Spiking fuel costs are grounding airline stocks, offering new evidence that something always spoils the party in the airline industry.
The eleven major carriers enjoyed a fabulously successful third quarter, in which they reported earnings of $1.7 billion. The results put the group on pace to its second consecutive profitable year for the first time since 2000.
And yet, the Amex Airline Index closed Wednesday down 3.4% to 41.40, which is approaching its 52-week low of 40.15. For the year, the index is down almost 29%. American Airlines parent AMR Corp. (AMR) closed Wednesday at $21.52, nearly half its 52-week high of $41. Continental Airlines (CAL) shares, which closed Tuesday at $29.60, also has lost more than 40% of their value since early in the year.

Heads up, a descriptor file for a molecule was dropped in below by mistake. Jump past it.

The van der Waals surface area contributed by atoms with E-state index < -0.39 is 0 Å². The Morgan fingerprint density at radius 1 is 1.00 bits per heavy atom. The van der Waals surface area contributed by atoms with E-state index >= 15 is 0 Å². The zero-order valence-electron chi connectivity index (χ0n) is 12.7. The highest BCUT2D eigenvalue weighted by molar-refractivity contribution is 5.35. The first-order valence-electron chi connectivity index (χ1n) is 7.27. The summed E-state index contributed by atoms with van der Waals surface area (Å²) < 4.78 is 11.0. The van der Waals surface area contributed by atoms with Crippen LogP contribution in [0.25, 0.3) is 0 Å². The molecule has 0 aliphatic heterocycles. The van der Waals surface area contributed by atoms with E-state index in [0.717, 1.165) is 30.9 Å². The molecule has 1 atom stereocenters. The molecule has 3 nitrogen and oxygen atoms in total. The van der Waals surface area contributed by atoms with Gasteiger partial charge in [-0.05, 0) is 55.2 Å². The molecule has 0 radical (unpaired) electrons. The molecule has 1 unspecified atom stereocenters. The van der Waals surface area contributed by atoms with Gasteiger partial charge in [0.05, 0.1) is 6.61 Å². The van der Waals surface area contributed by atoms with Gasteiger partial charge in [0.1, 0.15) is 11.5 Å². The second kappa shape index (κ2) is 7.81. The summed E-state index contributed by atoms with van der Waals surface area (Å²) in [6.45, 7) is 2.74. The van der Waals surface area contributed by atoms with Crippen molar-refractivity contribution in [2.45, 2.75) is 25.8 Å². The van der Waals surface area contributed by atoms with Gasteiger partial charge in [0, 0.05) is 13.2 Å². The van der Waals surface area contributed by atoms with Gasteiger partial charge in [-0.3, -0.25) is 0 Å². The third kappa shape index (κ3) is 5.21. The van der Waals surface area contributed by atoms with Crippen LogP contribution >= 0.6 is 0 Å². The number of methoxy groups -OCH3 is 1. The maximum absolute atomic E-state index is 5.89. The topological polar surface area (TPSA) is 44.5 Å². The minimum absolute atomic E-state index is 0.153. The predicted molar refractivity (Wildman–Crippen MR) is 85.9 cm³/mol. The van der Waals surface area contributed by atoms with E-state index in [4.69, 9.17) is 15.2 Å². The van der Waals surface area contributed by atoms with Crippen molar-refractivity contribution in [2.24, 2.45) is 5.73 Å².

The root cause is record fuel costs. The Air Transport Association estimates that, on an annualized basis, a $1 per barrel increase in the price of crude oil costs the industry $470 million. With crude hovering just below $97 a barrel, the industry must spend nearly $22 billion more annually than it would have spent when oil traded at its 2007 low per-barrel price of $50.51, in January.It is no wonder that many investors shun airlines, which cumulatively have failed to make a profit since the Wright Brothers first flew. It's always something with this industry. Fuel prices. Labor issues. Terrorist threats. Irrational competition. Or even the possibility that Congress will step in to help.